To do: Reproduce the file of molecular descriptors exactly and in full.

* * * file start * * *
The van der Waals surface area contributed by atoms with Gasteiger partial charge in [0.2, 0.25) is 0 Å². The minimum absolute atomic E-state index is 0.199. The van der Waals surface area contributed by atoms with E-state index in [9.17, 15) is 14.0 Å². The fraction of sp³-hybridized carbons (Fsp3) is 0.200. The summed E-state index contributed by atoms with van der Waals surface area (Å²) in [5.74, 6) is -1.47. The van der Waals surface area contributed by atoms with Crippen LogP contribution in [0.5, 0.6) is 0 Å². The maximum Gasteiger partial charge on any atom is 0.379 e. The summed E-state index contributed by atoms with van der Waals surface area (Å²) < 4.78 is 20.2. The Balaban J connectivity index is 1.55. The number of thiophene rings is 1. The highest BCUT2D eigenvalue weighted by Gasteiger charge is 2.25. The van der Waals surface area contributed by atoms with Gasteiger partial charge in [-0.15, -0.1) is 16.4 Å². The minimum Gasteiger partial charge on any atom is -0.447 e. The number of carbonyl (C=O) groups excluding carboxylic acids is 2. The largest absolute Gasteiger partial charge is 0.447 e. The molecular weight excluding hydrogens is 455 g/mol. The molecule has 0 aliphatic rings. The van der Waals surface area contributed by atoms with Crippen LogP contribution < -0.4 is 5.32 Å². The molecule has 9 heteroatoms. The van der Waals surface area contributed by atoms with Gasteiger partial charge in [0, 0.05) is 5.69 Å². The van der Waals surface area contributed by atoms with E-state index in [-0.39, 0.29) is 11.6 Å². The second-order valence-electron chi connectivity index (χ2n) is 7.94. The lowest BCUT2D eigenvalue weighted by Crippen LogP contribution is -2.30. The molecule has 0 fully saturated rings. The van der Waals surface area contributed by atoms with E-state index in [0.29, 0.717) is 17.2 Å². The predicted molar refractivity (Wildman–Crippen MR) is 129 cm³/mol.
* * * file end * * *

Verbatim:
The van der Waals surface area contributed by atoms with Gasteiger partial charge in [0.2, 0.25) is 0 Å². The minimum absolute atomic E-state index is 0.199. The van der Waals surface area contributed by atoms with E-state index in [9.17, 15) is 14.0 Å². The fraction of sp³-hybridized carbons (Fsp3) is 0.200. The summed E-state index contributed by atoms with van der Waals surface area (Å²) in [5.74, 6) is -1.47. The van der Waals surface area contributed by atoms with Crippen LogP contribution in [0.5, 0.6) is 0 Å². The maximum Gasteiger partial charge on any atom is 0.379 e. The summed E-state index contributed by atoms with van der Waals surface area (Å²) < 4.78 is 20.2. The Balaban J connectivity index is 1.55. The number of thiophene rings is 1. The highest BCUT2D eigenvalue weighted by Gasteiger charge is 2.25. The van der Waals surface area contributed by atoms with Gasteiger partial charge in [-0.15, -0.1) is 16.4 Å². The minimum Gasteiger partial charge on any atom is -0.447 e. The number of carbonyl (C=O) groups excluding carboxylic acids is 2. The largest absolute Gasteiger partial charge is 0.447 e. The molecular weight excluding hydrogens is 455 g/mol. The molecule has 0 aliphatic rings. The van der Waals surface area contributed by atoms with Crippen LogP contribution < -0.4 is 5.32 Å². The molecule has 9 heteroatoms. The van der Waals surface area contributed by atoms with Gasteiger partial charge in [0, 0.05) is 5.69 Å². The van der Waals surface area contributed by atoms with E-state index in [-0.39, 0.29) is 11.6 Å². The second-order valence-electron chi connectivity index (χ2n) is 7.94. The lowest BCUT2D eigenvalue weighted by Crippen LogP contribution is -2.30. The molecule has 0 fully saturated rings. The van der Waals surface area contributed by atoms with E-state index in [0.29, 0.717) is 17.2 Å². The predicted molar refractivity (Wildman–Crippen MR) is 129 cm³/mol.